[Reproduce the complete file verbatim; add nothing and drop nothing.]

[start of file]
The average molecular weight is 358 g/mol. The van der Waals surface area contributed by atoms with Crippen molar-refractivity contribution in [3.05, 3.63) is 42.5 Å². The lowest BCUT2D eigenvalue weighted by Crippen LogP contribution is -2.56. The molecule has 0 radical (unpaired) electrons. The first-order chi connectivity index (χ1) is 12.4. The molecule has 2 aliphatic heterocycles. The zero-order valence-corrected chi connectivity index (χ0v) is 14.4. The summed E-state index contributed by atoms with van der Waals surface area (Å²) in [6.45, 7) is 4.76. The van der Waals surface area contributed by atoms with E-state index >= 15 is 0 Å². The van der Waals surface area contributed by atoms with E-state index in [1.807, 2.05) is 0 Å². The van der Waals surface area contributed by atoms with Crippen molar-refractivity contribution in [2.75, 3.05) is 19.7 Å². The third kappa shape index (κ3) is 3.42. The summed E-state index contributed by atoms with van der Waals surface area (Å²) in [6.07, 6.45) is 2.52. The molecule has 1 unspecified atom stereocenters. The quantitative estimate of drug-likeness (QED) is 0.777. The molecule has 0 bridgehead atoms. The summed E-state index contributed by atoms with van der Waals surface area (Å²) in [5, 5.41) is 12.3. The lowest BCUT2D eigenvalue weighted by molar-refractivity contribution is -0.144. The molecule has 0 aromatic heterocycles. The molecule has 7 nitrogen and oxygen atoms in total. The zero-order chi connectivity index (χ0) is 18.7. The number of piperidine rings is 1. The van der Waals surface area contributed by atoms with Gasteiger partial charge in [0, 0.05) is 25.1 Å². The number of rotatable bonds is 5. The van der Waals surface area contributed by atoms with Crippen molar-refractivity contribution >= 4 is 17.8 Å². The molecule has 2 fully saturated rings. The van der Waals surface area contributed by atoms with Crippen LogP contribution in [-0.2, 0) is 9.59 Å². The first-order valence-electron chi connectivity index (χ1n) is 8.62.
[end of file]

The average molecular weight is 358 g/mol. The van der Waals surface area contributed by atoms with Crippen molar-refractivity contribution in [3.05, 3.63) is 42.5 Å². The lowest BCUT2D eigenvalue weighted by Crippen LogP contribution is -2.56. The molecule has 0 radical (unpaired) electrons. The first-order chi connectivity index (χ1) is 12.4. The molecule has 2 aliphatic heterocycles. The zero-order valence-corrected chi connectivity index (χ0v) is 14.4. The summed E-state index contributed by atoms with van der Waals surface area (Å²) in [6.45, 7) is 4.76. The van der Waals surface area contributed by atoms with E-state index >= 15 is 0 Å². The van der Waals surface area contributed by atoms with E-state index in [1.807, 2.05) is 0 Å². The van der Waals surface area contributed by atoms with Crippen molar-refractivity contribution in [2.75, 3.05) is 19.7 Å². The third kappa shape index (κ3) is 3.42. The summed E-state index contributed by atoms with van der Waals surface area (Å²) in [6.07, 6.45) is 2.52. The molecule has 1 unspecified atom stereocenters. The quantitative estimate of drug-likeness (QED) is 0.777. The molecule has 0 bridgehead atoms. The summed E-state index contributed by atoms with van der Waals surface area (Å²) in [5, 5.41) is 12.3. The lowest BCUT2D eigenvalue weighted by molar-refractivity contribution is -0.144. The molecule has 0 aromatic heterocycles. The molecule has 7 nitrogen and oxygen atoms in total. The zero-order chi connectivity index (χ0) is 18.7. The number of piperidine rings is 1. The van der Waals surface area contributed by atoms with Gasteiger partial charge in [0, 0.05) is 25.1 Å². The number of rotatable bonds is 5. The van der Waals surface area contributed by atoms with Crippen molar-refractivity contribution >= 4 is 17.8 Å². The molecule has 2 fully saturated rings. The van der Waals surface area contributed by atoms with Crippen LogP contribution in [-0.2, 0) is 9.59 Å². The first-order valence-electron chi connectivity index (χ1n) is 8.62.